Mayoral Musings: Phone-Free Spaces...

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BRIDGETON, N.J. - a way to limit distractions at concerts, in courtrooms, and most especially, in school classrooms.

When it comes to the topic of education and how to improve it, it seems like many discussions center on topics such as whether or not to have standardized tests, the frequency of such testing, and actual standards, among other things. These discussions are certainly important, but they are mostly outcome-based, focusing on the result as opposed to how you get there, or the process.

So I was somewhat intrigued when I read a recent news story about a small experiment at the Maxson Middle School in Plainfield, New Jersey, in which students are required to turn off their cell phones and place them in specially made protective pouches during the school day. This may sound insignificant, but I it see as important because it gets directly at issues involving the process of teaching and the process of learning. What could be more distracting than cell phones that have teachers competing with social media and texting for their attention?

As for the particulars of the experiment, it involves neoprene pouches made by a company called Yondr. Students get their own pouch, which is individually numbered and is designed so that it is able to be locked and made secure. At the start of each school day, phones are turned off and locked inside the pouch, which stays with the student all day, and then is unlocked when school lets out on a special device that is also provided by Yondr.

In addition to use in schools, Yondr touts phone-free spaces such as concerts, courtrooms, or other gatherings where phones would be a distraction or worse. I’m now thinking of the musician or performer of some type who, in addition to not wanting distractions or interruptions, doesn’t want someone making an unauthorized video of a performance but wants to retain the right to profit from video sales.

I’m also thinking about courtrooms and certain government meetings where it is essential to capture the proceedings on the record, word for word, without ringing phones or whatever other sounds (and there are many) might issue from these mini-computers we carry around in our pockets. But courtrooms and meetings aside, I see the biggest upside of these “phone-free” spaces in the halls and classrooms of our schools.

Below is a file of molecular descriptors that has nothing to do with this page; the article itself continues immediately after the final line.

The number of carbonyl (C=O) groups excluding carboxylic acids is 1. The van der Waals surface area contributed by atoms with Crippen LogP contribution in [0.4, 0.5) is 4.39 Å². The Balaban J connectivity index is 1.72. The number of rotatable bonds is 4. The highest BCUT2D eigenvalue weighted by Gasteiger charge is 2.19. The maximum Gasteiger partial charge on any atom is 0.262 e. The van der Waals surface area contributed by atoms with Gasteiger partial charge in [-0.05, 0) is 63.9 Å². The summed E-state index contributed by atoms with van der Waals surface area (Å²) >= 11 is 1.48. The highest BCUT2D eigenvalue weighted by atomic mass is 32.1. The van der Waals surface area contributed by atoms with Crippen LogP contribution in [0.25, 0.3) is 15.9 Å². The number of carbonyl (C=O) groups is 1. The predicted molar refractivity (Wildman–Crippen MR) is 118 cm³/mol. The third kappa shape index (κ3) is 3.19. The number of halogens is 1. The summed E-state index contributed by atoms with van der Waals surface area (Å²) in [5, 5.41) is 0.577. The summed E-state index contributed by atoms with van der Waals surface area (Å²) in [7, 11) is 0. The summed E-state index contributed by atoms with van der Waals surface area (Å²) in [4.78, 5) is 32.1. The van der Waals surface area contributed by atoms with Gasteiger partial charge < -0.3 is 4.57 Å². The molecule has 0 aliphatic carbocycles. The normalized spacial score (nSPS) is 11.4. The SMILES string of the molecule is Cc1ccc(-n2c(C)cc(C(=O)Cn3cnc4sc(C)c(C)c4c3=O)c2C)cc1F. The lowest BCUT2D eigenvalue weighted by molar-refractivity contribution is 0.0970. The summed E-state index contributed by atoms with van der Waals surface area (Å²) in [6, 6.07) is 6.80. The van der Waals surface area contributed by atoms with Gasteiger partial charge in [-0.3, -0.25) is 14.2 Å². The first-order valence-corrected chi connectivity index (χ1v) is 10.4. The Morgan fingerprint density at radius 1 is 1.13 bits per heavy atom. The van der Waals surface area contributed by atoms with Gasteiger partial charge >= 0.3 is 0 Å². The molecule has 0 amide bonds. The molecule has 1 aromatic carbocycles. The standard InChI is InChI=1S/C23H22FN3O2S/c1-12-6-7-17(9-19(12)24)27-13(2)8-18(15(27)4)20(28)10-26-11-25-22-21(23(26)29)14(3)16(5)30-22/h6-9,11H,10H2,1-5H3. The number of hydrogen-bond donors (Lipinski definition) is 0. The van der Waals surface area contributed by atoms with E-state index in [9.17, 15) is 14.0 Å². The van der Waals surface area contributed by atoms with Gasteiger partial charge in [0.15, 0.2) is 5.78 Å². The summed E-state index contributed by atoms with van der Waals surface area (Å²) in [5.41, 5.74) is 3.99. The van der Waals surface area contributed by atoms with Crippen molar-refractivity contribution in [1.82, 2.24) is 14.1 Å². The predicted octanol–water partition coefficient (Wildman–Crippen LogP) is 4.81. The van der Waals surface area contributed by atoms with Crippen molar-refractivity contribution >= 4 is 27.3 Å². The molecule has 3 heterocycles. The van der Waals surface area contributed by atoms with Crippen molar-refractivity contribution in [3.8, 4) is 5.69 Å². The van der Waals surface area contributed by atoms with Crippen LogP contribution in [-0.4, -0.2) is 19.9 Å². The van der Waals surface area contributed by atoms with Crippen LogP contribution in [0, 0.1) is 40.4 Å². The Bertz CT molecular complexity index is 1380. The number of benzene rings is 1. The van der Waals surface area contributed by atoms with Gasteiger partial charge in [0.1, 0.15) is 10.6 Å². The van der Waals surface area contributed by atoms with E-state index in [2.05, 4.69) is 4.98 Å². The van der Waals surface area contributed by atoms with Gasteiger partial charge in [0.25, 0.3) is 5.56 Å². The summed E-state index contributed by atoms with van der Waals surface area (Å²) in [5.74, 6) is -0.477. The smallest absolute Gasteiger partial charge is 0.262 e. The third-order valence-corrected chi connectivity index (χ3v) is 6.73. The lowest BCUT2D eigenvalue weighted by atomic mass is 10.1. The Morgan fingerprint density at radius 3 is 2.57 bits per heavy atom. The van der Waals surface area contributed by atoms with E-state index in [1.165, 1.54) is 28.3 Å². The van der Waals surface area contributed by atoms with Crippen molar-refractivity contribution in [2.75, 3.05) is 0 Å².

It’s not just the question of distractions during the school day, but one of attention. The National Center for Biotechnology Information says that the average attention span for people has dropped from 12 seconds in 2000 to eight seconds in 2013, which, they point out, is one second above goldfish. I don’t know if that’s true, but I believe it.

I think about myself, and I am a big offender, along with my colleagues and many other professionals I know who supposedly have sharpened their adult powers of concentration and focus. I know that each sound and vibration coming out of our phones alerting us to some new friend request, status update, blog post, e-mail, text message, headline alert, or sale offer means we have to refocus on the task at hand and pick up where we left off—assuming we actually can.

If harnessing our full powers of concentration and focus is difficult for adults (and it is), how much more for the developing mind of a child? As children grow, they have to learn how to actually learn and that requires learning how to focus and concentrate. That’s hard enough in a school environment without teachers competing with thousands of small digital distractions courtesy of today’s smart phones.

There will no doubt be some who will say that there should be no restrictions on students and their phones, citing school shootings, family emergencies, and after-school transportation logistics as examples where immediate and unfettered phone access would be needed throughout the school day. I’m not unsympathetic but those are different issues in need of different solutions.

I don’t know if Yondr’s neoprene pouch experiment will yield all of the results hoped for or if it will come with some unintended consequences. The Maxson Middle School spent more than $11,000 on a lease to outfit 750 students with their own pouch. If it works, they’ll expand it to five other schools and get a bulk rate of $10 per pouch.

As I consider students in our community and the money spent trying to move the needle on test scores and achievement, Yondr might be worth a try here.


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